What’s the difference between pink eye and a stye and, how to efficiently treat them?

To help you better grasp the variations between the conditions, read on to find a breakdown of the causes, signs, and remedies for each one.



Pink eye is caused by bacteria and may need an antibiotic.

Styes and viral pink eye are likely to go away on their own.

✅ Itchy, red eyes can be a symptom of both styes and pink eye. It could be difficult to tell which condition you have as a result.

✅ A stye differs from pink eye in that it frequently comes along with a lump on your eye.

✅ They both experience the same symptoms, such as itchiness, discomfort, redness, and swelling.


Knowing the difference between a stye and a pink eye

Styes and pink eye are both illnesses that frequently result in itching, pain, redness, and swelling. But unlike pink eye, a stye frequently comes with a protrusion that resembles a pimple on the eyelid. The exterior area of the eye may expand and turn red if this bulge develops inside the eyelid.

Pink eye can be brought on by a bacteria, virus, allergy, or irritant, whereas styes are often brought on by bacteria. A stye is normally not communicable, but pink eye caused by a virus or bacteria may be.

Pink eye

The medical term for pink eye is conjunctivitis. It results in inflammation of the membrane that lines your eyelid and the white portion of your eye, which produces pain and redness. Children are more prone to pink eye than adults, and it can be brought on by germs, viruses, parasites, allergies, or irritants like dust and dirt.

Pink eye can spread by germs or viruses. Other pink eye reasons, such as allergies or irritants, are not communicable.

A viral infection may cause your eyes to moisten and become sensitive to light, while bacterial pink eye may cause some green or yellow discharge.

The signs of pink eye

The most typical signs of pink eye are inflammation, itching, redness around the eyes, tears, a yellow, green, or white discharge, blurred vision, and swollen, red, and irritated eyelids.

Treatment for pink eye

You shouldn’t be concerned if you have pink eye. The majority of infections resolve on their own in five to seven days.

“Similar to the ordinary cold, pink eye, and particularly viral pink eye, usually goes away on its own. Typically, symptoms worsen for the first three to five days before progressively going away over the course of one to two weeks “says Summit Medical Group’s board-certified internist Soma Mandal, MD.

Mandal claims that since viral pink eye heals itself, there is no need for antiviral treatment and that folk remedies are sufficient to treat it. According to Mandal, the most common treatments for discomfort are topical antihistamines, decongestants, and warm moist compresses over the afflicted eye or eyes.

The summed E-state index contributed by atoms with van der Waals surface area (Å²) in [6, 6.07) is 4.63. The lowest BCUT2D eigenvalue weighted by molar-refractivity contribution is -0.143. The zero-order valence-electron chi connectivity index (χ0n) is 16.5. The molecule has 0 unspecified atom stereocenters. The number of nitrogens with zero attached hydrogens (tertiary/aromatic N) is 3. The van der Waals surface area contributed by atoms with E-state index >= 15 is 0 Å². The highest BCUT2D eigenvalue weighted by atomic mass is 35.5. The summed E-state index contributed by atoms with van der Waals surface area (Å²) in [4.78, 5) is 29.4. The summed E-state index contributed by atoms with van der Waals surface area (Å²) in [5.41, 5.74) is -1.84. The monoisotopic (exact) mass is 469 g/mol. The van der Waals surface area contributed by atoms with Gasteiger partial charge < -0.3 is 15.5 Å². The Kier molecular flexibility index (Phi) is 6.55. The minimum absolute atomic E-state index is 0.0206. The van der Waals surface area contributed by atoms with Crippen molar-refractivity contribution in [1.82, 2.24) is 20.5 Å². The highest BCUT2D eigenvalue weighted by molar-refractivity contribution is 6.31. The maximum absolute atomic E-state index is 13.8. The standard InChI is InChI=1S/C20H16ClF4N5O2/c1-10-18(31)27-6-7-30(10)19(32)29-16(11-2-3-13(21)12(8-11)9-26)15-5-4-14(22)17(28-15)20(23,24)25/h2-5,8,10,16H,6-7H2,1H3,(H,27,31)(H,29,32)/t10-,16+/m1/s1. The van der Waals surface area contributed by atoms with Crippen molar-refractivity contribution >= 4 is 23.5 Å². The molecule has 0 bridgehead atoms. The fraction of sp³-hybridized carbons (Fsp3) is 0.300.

If a bacterial infection is the root of your pink eye, your doctor will probably recommend antibiotic pills or eye drops.

To avoid spreading the infection to other individuals or your other eye, take care not to touch your eye. It will be wise to wait until your infection has cleared up if you frequently wear contact lenses or eye makeup. Treating the allergic reaction will help you get rid of the pink eye if it is the cause of your pink eye.


A stye is an eye infection brought on by germs or oil that has blocked the hair follicles or oil glands around your eye. A bulge that resembles a pimple will frequently appear on your upper or lower eyelid. A stye is not communicable, in contrast to several varieties of pink eye.

An external or interior stye is possible. You can clearly see an external stye on your eyelid. On the inside of the eyelid, though, a stye will develop. Your eyelid may get red and puffy as a result of this.

Diabetes and compromised immune systems increase a person’s risk of developing styes.

The signs of a stye

The most typical signs of a stye are as follows:

  • A mass on your eyelid
  • swelling
  • sensitivity to ight
  • redness
  • swelling.

Styling therapy

A stye typically heals on its own, and the lump disappears without the need for medical attention. You should consult a doctor about the stye, though, if it persists, causes significant pain or swelling, or keeps returning. To assist treat the infection, a doctor will frequently advise using an antibiotic ointment or antibiotic eye drops.

A warm compress placed over the eye will also help to reduce discomfort. According to Taylor Graber, MD, a resident physician and anesthesiologist at the University of California San Diego, “this can help to dilate a blocked gland, which can help to relieve the blockage and inflammation.”

Never attempt to squeeze or pop the stye because doing so may exacerbate the discomfort, edoema, and inflammation. You can also take over-the-counter analgesics like acetaminophen and ibuprofen if you’re in discomfort. A doctor may undertake a procedure to drain a severe stye if it does not clear up.

In conclusion

Both pink eye and a stye are uncomfortable, painful eye infections. The best course of therapy can be chosen for you if you are aware of the differences between these two types of eye infections.

Although you can usually treat both of these problems at home, it’s crucial to visit your doctor if you have persistent pink eye or styes.


Pin It on Pinterest

Share This